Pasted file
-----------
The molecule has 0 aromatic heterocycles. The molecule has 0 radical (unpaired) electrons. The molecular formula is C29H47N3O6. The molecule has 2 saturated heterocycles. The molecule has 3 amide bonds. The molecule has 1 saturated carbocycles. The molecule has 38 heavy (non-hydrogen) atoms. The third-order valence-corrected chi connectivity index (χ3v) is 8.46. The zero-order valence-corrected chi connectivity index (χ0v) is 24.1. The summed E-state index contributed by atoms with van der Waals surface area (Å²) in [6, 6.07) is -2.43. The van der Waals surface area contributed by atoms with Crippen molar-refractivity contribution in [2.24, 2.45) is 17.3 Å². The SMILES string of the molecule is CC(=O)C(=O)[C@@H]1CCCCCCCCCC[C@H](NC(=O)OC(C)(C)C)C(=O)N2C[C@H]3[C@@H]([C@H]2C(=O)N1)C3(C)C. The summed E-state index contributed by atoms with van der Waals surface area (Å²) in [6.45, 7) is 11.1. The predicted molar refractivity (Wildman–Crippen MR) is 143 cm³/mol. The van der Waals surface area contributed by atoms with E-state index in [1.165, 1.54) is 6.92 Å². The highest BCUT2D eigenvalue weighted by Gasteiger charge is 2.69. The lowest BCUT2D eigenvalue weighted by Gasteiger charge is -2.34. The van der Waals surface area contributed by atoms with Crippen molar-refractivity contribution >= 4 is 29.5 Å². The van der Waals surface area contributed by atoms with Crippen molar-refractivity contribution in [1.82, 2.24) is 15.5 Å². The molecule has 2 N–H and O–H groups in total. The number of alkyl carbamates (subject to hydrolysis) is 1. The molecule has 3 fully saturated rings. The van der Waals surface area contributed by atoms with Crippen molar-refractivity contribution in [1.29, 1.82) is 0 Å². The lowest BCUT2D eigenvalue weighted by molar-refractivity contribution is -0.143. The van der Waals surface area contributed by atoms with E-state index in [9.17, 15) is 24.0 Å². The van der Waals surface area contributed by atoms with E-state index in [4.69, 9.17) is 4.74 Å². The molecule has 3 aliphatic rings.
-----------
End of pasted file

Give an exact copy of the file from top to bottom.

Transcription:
The molecule has 0 aromatic heterocycles. The molecule has 0 radical (unpaired) electrons. The molecular formula is C29H47N3O6. The molecule has 2 saturated heterocycles. The molecule has 3 amide bonds. The molecule has 1 saturated carbocycles. The molecule has 38 heavy (non-hydrogen) atoms. The third-order valence-corrected chi connectivity index (χ3v) is 8.46. The zero-order valence-corrected chi connectivity index (χ0v) is 24.1. The summed E-state index contributed by atoms with van der Waals surface area (Å²) in [6, 6.07) is -2.43. The van der Waals surface area contributed by atoms with Crippen molar-refractivity contribution in [2.24, 2.45) is 17.3 Å². The SMILES string of the molecule is CC(=O)C(=O)[C@@H]1CCCCCCCCCC[C@H](NC(=O)OC(C)(C)C)C(=O)N2C[C@H]3[C@@H]([C@H]2C(=O)N1)C3(C)C. The summed E-state index contributed by atoms with van der Waals surface area (Å²) in [6.45, 7) is 11.1. The predicted molar refractivity (Wildman–Crippen MR) is 143 cm³/mol. The van der Waals surface area contributed by atoms with E-state index in [1.165, 1.54) is 6.92 Å². The highest BCUT2D eigenvalue weighted by Gasteiger charge is 2.69. The lowest BCUT2D eigenvalue weighted by Gasteiger charge is -2.34. The van der Waals surface area contributed by atoms with Crippen molar-refractivity contribution >= 4 is 29.5 Å². The van der Waals surface area contributed by atoms with Crippen molar-refractivity contribution in [1.82, 2.24) is 15.5 Å². The molecule has 2 N–H and O–H groups in total. The number of alkyl carbamates (subject to hydrolysis) is 1. The molecule has 3 fully saturated rings. The van der Waals surface area contributed by atoms with Crippen molar-refractivity contribution in [1.29, 1.82) is 0 Å². The lowest BCUT2D eigenvalue weighted by molar-refractivity contribution is -0.143. The van der Waals surface area contributed by atoms with E-state index in [9.17, 15) is 24.0 Å². The van der Waals surface area contributed by atoms with E-state index in [4.69, 9.17) is 4.74 Å². The molecule has 3 aliphatic rings.